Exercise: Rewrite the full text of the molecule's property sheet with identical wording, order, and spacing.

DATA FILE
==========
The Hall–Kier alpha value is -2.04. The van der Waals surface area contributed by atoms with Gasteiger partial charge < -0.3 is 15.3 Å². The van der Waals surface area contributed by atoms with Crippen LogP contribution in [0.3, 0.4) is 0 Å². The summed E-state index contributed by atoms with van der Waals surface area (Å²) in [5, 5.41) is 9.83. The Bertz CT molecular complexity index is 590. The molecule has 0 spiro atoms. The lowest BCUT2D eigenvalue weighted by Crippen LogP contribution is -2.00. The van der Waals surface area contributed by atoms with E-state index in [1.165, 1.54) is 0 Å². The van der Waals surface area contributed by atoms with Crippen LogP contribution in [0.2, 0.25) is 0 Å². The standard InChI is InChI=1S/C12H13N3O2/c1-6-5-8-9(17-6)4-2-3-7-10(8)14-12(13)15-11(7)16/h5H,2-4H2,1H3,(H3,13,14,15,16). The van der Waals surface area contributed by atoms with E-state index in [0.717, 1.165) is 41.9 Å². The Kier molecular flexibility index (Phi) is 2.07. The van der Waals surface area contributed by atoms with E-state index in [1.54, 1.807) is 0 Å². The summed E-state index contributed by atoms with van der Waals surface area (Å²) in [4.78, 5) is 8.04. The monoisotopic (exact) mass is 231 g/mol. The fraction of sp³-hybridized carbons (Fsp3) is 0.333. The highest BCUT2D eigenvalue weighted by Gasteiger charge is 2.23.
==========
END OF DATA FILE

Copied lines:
The Hall–Kier alpha value is -2.04. The van der Waals surface area contributed by atoms with Gasteiger partial charge < -0.3 is 15.3 Å². The van der Waals surface area contributed by atoms with Crippen LogP contribution in [0.3, 0.4) is 0 Å². The summed E-state index contributed by atoms with van der Waals surface area (Å²) in [5, 5.41) is 9.83. The Bertz CT molecular complexity index is 590. The molecule has 0 spiro atoms. The lowest BCUT2D eigenvalue weighted by Crippen LogP contribution is -2.00. The van der Waals surface area contributed by atoms with E-state index in [1.165, 1.54) is 0 Å². The van der Waals surface area contributed by atoms with Crippen LogP contribution in [0.2, 0.25) is 0 Å². The standard InChI is InChI=1S/C12H13N3O2/c1-6-5-8-9(17-6)4-2-3-7-10(8)14-12(13)15-11(7)16/h5H,2-4H2,1H3,(H3,13,14,15,16). The van der Waals surface area contributed by atoms with E-state index in [0.717, 1.165) is 41.9 Å². The Kier molecular flexibility index (Phi) is 2.07. The van der Waals surface area contributed by atoms with E-state index in [1.54, 1.807) is 0 Å². The summed E-state index contributed by atoms with van der Waals surface area (Å²) in [4.78, 5) is 8.04. The monoisotopic (exact) mass is 231 g/mol. The fraction of sp³-hybridized carbons (Fsp3) is 0.333. The highest BCUT2D eigenvalue weighted by Gasteiger charge is 2.23.